Look over your shoulder.....

Discussion in 'General Harley Davidson Topic' started by RAWLDYMAN, Jun 1, 2010.


    RAWLDYMAN Active Member

    Had a bit of a fright whilst out for a ride this evening and it was down to another biker - not a cager as seems to be the most common case. Thought I'd share it with you all as it taught me a lesson which might benefit some others and maybe save somebodys skin. (UK roads remember)
    Lovely summer evening, very little traffic, great riding conditions and I'm on a good road with some fantastic sweeping bends. About half way along a 1/4 mile straight and I'm doing the sweep thing (speedo/mirrors) that you're taught to do in training and I see the headlight of a bike has just entered way back the straight behind me and he's making speed.
    Coming toward the end of the straight to a left hand bend and there's a car coming round the corner. I want to take up a position to "see round the corner" and to miss a rough patch (caused by the bad frost) that I know is in the middle of my lane.
    I don't always do this, I admit, but I take a glance sideways before "drifting over", and am about to move out slightly, only to hear the roar and see the bike come up on my shoulder, a green kawasaki/red helmet; I'm level with the oncoming car now and what does the maniac do but overtake me on my side of the centre line at a ferocious speed! I'm below the speed limit 60mph but he has to be doin 90 and he was way down on his side as he took the corner.
    I swear he was no more than a foot from me when he passed me. I hav'nt been that close to another bike even in a parking lot! If I had'nt looked before moving over, to take up a line through the bend, as you do, then both of us were dead.
    You see I always thought it essential to do the lifesaver look when moving lanes/turning etc but never realized the importance of doing it in the course of normal riding. I do now. Maybe it's just part of learning.
    There we were, just 3 vehicles on a road with no other traffic in sight and all three were put in deadly danger by one guy who is obviously a menace and brings infamy on the biking fraternity.
    About 3 miles further on I see a green kawasaki and rider with red helmet chattin to his mates outside the petrol station. Must have been urgent business.
    Perhaps I should have pulled over and told him about a rider who lost his head (literally) in an incident about 5 miles away from here, whilst executing a similar manoeuvre a few weeks ago. But I was still shaking and let it go....He'll get his - I just hope he does'nt take someone else with him.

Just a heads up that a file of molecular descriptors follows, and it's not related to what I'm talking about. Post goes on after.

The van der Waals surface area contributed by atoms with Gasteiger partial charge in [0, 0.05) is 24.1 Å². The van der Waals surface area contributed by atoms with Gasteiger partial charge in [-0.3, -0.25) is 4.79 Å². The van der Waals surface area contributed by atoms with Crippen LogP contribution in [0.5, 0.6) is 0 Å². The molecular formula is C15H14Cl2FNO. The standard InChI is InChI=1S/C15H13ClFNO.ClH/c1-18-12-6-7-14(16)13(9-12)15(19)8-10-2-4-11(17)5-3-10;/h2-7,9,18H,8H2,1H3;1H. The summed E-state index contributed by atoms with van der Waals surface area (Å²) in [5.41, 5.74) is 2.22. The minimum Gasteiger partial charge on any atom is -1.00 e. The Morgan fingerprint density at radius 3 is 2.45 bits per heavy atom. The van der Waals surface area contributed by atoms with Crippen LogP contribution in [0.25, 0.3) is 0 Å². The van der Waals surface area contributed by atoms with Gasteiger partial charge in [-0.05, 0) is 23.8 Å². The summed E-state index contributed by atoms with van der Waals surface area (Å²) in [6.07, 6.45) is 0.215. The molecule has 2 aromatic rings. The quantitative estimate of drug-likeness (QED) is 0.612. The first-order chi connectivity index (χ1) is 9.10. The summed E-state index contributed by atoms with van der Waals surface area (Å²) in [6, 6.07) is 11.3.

Ride safe.
  2. stefdustin

    stefdustin Member

    I have had the same thing to happen on these twisty mountain roads in Tennessee.......
  3. so cal hoss

    so cal hoss Member

    I decided to go out for a couple hour ride last Sunday morning. Beautiful sunshine, cool breeze and nothing but open road in front of me. As I approach a blind left hand sweep I'm faced with a sport bike illegally passing a vehicle heading straight for me. Long story short, we missed by inches. This was a 10 on the pucker factor! I motored down the road but the relaxing enjoyment of a mind clearing ride was lost on this idiot. Your story brought back my near miss. Southern California offers some great riding destinations with many challenging roads. I could write columns of articles describing the many times I've helped sport bike riders either holding their hands while pain racks their body, helping the helicopter crew carry a gurney with an injured rider being transported by life Flight or the time I watched the life leave a young rider who failed to negotiate a sweep and drive head first into an on coming car. I may pause but I'll never give up this sport I love!
  4. Mavagrand

    Mavagrand Senior Member

    Wow! Glad your OK. I always, always do a headcheck before changing lanes. I even do it when approaching an on ramp..don't want some knucklehead leaving the on ramp too fast and run into me. Can't be too cautious anymore.

    NEWHD74FAN Experienced Member Retired Moderators

    1+ for what Richard said, been doing head checks always, but it also means that sometimes you have to be proactive and use you center part of your lane as much as possible. Normally I ride in the wheel track of the car in front, left if I am needing to check conditions or right if I am following further back and want more clearance for shenanigins from oncoming traffic, actually having sportriders cross my path and use the right side of the road in a "gravelly slide"...not a country dance or very pretty... (USA right side roads). :small3d007:
  6. jaceddie

    jaceddie Junior Member

    Some of these guys scare me to death even when I see them coming.
  7. charleyhorse

    charleyhorse Member

    I don't know about where you live but it seems like all those guys on sport bikes are just plain crazy. I have had that happen on the tail of the dragon. It seems as those they have a death wish on themself and others. Glad you are ok.
  8. fin_676

    fin_676 Experienced Member Staff Member Moderator Contributor

    Yes you do have to be aware of whats going on around you all the time
    He obviously didnt really know what he was doing as any motorcycle should be moving to the outside side of a bend prior to entering it to give a better view of whats ahead and to give a better angle through the bend

  9. Jack Klarich

    Jack Klarich Guest

    We can never be too careful look twice then ride better safe than sorry:D
  10. quentin

    quentin Member

    That is the kind of thrill I can do with out, run into (edit) here all the time.
    Last edited by a moderator: Jun 2, 2010